The pancreas comprises the head, uncinate process, neck, body and tail. The head lies within, and closely attached to, the ‘C’ of the duodenum. The main pancreatic duct (Wirsung) runs the length of the gland. It usually joins the common bile duct at the ampulla of Vater to enter the second part of the duodenum at the duodenal papilla. The accessory duct (Santorini) opens into the duodenum proximal to the main duct. The gland is lobulated and produces the exocrine secretion of digestive hormones from serous-secreting cells, arranged in alveoli. Between these lie the islets of Langerhans, containing A cells (glucagons), B cells (insulin) and D cells (gastrin and somatostatin). The arterial supply is via the splenic artery, and the superior and inferior pancreaticoduodenal arteries. Corresponding veins drain into the portal system. The splenic artery is characteristically tortuous and runs along the upper border of the pancreas; the vein lies behind the gland.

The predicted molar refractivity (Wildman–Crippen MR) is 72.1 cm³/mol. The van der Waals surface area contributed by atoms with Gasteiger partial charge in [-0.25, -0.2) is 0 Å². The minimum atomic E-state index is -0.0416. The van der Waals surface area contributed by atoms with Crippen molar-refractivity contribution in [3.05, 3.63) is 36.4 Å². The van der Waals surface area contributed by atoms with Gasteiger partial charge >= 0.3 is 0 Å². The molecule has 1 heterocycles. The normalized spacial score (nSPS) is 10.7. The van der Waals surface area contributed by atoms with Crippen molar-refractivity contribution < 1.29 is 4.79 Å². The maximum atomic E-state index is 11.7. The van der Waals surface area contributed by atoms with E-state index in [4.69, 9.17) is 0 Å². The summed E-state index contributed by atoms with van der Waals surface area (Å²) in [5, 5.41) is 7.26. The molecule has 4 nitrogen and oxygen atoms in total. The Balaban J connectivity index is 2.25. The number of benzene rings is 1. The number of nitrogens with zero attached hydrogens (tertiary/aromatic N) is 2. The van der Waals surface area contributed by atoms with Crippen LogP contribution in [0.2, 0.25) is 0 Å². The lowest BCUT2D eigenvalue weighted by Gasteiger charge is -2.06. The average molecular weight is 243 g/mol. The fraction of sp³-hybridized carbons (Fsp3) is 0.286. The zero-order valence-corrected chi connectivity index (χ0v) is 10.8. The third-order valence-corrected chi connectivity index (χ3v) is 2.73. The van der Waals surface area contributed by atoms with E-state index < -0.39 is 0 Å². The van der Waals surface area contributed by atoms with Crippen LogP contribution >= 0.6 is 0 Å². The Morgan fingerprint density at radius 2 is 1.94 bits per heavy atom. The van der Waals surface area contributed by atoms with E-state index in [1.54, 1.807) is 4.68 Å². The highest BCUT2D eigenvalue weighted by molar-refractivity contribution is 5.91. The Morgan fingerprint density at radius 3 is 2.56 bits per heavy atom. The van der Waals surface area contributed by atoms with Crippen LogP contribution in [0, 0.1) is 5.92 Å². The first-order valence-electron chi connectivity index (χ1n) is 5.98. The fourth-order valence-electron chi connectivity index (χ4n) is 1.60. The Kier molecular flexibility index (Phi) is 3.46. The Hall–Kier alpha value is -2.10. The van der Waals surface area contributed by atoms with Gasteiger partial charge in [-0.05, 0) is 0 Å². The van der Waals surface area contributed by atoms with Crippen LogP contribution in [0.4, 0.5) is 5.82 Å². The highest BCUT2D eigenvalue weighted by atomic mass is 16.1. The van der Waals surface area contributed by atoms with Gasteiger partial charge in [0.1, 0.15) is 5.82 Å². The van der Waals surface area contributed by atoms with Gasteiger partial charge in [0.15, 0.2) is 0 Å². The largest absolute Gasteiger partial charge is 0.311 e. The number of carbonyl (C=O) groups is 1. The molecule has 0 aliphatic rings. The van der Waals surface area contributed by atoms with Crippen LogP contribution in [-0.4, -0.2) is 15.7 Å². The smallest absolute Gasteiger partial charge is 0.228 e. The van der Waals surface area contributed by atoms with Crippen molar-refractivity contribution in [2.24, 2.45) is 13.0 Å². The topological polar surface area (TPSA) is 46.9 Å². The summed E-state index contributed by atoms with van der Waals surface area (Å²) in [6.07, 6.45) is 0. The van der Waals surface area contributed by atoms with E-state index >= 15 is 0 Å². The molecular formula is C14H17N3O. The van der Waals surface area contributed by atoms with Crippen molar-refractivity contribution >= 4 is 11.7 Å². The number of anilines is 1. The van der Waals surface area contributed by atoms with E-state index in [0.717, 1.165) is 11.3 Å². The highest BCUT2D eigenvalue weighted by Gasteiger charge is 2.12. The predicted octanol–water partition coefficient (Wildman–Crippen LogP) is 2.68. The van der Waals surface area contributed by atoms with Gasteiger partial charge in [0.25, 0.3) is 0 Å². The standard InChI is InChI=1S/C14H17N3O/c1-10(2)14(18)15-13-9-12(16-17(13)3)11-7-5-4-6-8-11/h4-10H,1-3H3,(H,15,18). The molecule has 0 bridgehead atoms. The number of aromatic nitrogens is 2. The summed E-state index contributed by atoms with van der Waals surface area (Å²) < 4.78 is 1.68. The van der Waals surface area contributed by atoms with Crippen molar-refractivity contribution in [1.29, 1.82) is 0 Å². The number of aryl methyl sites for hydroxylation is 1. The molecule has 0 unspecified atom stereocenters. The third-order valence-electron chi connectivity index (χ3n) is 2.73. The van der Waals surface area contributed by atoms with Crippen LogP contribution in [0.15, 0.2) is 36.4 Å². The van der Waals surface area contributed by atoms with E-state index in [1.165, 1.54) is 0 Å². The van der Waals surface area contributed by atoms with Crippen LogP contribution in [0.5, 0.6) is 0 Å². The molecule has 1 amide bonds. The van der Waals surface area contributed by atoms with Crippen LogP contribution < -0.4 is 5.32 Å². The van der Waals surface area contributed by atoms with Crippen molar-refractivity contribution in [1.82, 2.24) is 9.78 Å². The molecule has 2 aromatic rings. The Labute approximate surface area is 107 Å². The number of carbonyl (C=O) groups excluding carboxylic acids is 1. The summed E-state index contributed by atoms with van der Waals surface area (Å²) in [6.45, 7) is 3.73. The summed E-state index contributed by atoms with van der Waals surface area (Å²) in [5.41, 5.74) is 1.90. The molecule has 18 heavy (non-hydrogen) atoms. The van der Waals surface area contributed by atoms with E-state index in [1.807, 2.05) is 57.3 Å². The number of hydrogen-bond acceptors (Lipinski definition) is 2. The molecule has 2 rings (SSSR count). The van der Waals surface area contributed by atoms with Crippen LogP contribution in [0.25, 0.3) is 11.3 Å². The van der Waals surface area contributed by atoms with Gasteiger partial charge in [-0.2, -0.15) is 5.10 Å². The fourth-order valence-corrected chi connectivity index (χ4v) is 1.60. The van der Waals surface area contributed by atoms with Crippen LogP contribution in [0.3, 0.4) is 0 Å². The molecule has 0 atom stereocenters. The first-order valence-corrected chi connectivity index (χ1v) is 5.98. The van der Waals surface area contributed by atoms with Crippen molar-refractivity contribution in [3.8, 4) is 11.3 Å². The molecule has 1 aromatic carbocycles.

Embryologically, the pancreas derives from a large dorsal diverticulum from the duodenum and a small ventral bud from the side of the bile duct. The ventral bud swings posteriorly to fuse with the dorsal, trapping the superior mesenteric vessels between and forming the uncinate process. The ducts of the two buds then communicate, that of the ventral bud takes over the main duct, leaving the original duct of the larger dorsal bud as the accessory duct.